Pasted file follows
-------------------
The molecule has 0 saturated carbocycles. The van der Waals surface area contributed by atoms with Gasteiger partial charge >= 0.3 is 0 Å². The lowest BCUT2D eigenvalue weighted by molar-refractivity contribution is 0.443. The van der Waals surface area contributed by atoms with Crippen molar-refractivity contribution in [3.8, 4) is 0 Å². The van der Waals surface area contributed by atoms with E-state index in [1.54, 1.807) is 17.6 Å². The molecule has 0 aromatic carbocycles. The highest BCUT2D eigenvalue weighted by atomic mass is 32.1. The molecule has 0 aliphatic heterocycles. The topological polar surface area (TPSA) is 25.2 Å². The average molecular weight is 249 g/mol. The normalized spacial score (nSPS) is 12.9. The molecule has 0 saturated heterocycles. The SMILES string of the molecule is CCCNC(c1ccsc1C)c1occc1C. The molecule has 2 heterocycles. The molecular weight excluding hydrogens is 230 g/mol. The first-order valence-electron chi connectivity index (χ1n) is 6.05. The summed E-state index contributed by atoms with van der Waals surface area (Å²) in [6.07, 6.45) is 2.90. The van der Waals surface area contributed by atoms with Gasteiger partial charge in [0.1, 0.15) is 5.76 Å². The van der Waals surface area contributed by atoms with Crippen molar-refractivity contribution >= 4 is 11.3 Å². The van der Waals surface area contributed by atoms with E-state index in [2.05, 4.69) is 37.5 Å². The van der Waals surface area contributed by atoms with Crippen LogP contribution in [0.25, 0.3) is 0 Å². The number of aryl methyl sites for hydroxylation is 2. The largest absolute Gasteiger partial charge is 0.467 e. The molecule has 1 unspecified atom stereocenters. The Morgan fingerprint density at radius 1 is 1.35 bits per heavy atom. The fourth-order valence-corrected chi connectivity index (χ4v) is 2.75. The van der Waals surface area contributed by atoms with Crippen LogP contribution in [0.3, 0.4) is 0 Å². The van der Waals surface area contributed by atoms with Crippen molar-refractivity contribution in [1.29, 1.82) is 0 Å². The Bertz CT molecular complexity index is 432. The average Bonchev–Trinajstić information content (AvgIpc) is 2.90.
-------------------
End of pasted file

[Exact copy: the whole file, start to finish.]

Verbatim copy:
The molecule has 0 saturated carbocycles. The van der Waals surface area contributed by atoms with Gasteiger partial charge >= 0.3 is 0 Å². The lowest BCUT2D eigenvalue weighted by molar-refractivity contribution is 0.443. The van der Waals surface area contributed by atoms with Crippen molar-refractivity contribution in [3.8, 4) is 0 Å². The van der Waals surface area contributed by atoms with E-state index in [1.54, 1.807) is 17.6 Å². The molecule has 0 aromatic carbocycles. The highest BCUT2D eigenvalue weighted by atomic mass is 32.1. The molecule has 0 aliphatic heterocycles. The topological polar surface area (TPSA) is 25.2 Å². The average molecular weight is 249 g/mol. The normalized spacial score (nSPS) is 12.9. The molecule has 0 saturated heterocycles. The SMILES string of the molecule is CCCNC(c1ccsc1C)c1occc1C. The molecule has 2 heterocycles. The molecular weight excluding hydrogens is 230 g/mol. The first-order valence-electron chi connectivity index (χ1n) is 6.05. The summed E-state index contributed by atoms with van der Waals surface area (Å²) in [6.07, 6.45) is 2.90. The van der Waals surface area contributed by atoms with Gasteiger partial charge in [0.1, 0.15) is 5.76 Å². The van der Waals surface area contributed by atoms with Crippen molar-refractivity contribution >= 4 is 11.3 Å². The van der Waals surface area contributed by atoms with E-state index in [2.05, 4.69) is 37.5 Å². The van der Waals surface area contributed by atoms with Crippen LogP contribution in [0.25, 0.3) is 0 Å². The number of aryl methyl sites for hydroxylation is 2. The largest absolute Gasteiger partial charge is 0.467 e. The molecule has 1 unspecified atom stereocenters. The Morgan fingerprint density at radius 1 is 1.35 bits per heavy atom. The fourth-order valence-corrected chi connectivity index (χ4v) is 2.75. The van der Waals surface area contributed by atoms with Crippen LogP contribution in [0.3, 0.4) is 0 Å². The van der Waals surface area contributed by atoms with Crippen molar-refractivity contribution in [1.29, 1.82) is 0 Å². The Bertz CT molecular complexity index is 432. The average Bonchev–Trinajstić information content (AvgIpc) is 2.90.